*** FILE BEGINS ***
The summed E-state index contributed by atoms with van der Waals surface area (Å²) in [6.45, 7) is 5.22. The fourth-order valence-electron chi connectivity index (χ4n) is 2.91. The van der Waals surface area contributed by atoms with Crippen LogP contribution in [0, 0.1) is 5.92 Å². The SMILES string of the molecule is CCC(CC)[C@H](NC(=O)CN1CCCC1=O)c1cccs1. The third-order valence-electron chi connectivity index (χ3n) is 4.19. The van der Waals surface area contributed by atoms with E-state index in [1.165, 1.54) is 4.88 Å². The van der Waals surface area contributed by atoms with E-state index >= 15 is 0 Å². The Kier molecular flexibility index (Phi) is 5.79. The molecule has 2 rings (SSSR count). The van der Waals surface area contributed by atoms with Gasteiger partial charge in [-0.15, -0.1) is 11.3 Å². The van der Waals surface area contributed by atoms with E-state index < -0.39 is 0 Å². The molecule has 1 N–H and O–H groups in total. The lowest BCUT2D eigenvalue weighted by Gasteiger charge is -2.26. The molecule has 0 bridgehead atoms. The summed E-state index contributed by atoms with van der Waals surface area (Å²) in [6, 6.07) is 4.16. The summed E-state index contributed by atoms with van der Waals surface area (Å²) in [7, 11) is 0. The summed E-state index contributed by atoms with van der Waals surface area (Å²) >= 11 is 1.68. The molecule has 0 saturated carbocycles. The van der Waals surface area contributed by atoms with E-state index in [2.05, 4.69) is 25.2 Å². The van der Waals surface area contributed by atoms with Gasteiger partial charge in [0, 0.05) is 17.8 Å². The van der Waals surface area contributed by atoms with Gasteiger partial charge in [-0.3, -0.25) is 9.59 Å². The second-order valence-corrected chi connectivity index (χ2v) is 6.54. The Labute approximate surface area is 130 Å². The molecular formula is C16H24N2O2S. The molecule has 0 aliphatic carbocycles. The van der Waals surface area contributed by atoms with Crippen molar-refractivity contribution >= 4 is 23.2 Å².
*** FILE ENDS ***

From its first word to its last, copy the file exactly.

The summed E-state index contributed by atoms with van der Waals surface area (Å²) in [6.45, 7) is 5.22. The fourth-order valence-electron chi connectivity index (χ4n) is 2.91. The van der Waals surface area contributed by atoms with Crippen LogP contribution in [0, 0.1) is 5.92 Å². The SMILES string of the molecule is CCC(CC)[C@H](NC(=O)CN1CCCC1=O)c1cccs1. The third-order valence-electron chi connectivity index (χ3n) is 4.19. The van der Waals surface area contributed by atoms with E-state index in [1.165, 1.54) is 4.88 Å². The van der Waals surface area contributed by atoms with E-state index >= 15 is 0 Å². The Kier molecular flexibility index (Phi) is 5.79. The molecule has 2 rings (SSSR count). The van der Waals surface area contributed by atoms with Gasteiger partial charge in [-0.15, -0.1) is 11.3 Å². The van der Waals surface area contributed by atoms with E-state index < -0.39 is 0 Å². The molecule has 1 N–H and O–H groups in total. The lowest BCUT2D eigenvalue weighted by Gasteiger charge is -2.26. The molecule has 0 bridgehead atoms. The summed E-state index contributed by atoms with van der Waals surface area (Å²) in [6, 6.07) is 4.16. The summed E-state index contributed by atoms with van der Waals surface area (Å²) in [7, 11) is 0. The summed E-state index contributed by atoms with van der Waals surface area (Å²) >= 11 is 1.68. The molecule has 0 saturated carbocycles. The van der Waals surface area contributed by atoms with E-state index in [2.05, 4.69) is 25.2 Å². The van der Waals surface area contributed by atoms with Gasteiger partial charge in [0, 0.05) is 17.8 Å². The van der Waals surface area contributed by atoms with Gasteiger partial charge in [-0.3, -0.25) is 9.59 Å². The second-order valence-corrected chi connectivity index (χ2v) is 6.54. The Labute approximate surface area is 130 Å². The molecular formula is C16H24N2O2S. The molecule has 0 aliphatic carbocycles. The van der Waals surface area contributed by atoms with Crippen molar-refractivity contribution >= 4 is 23.2 Å².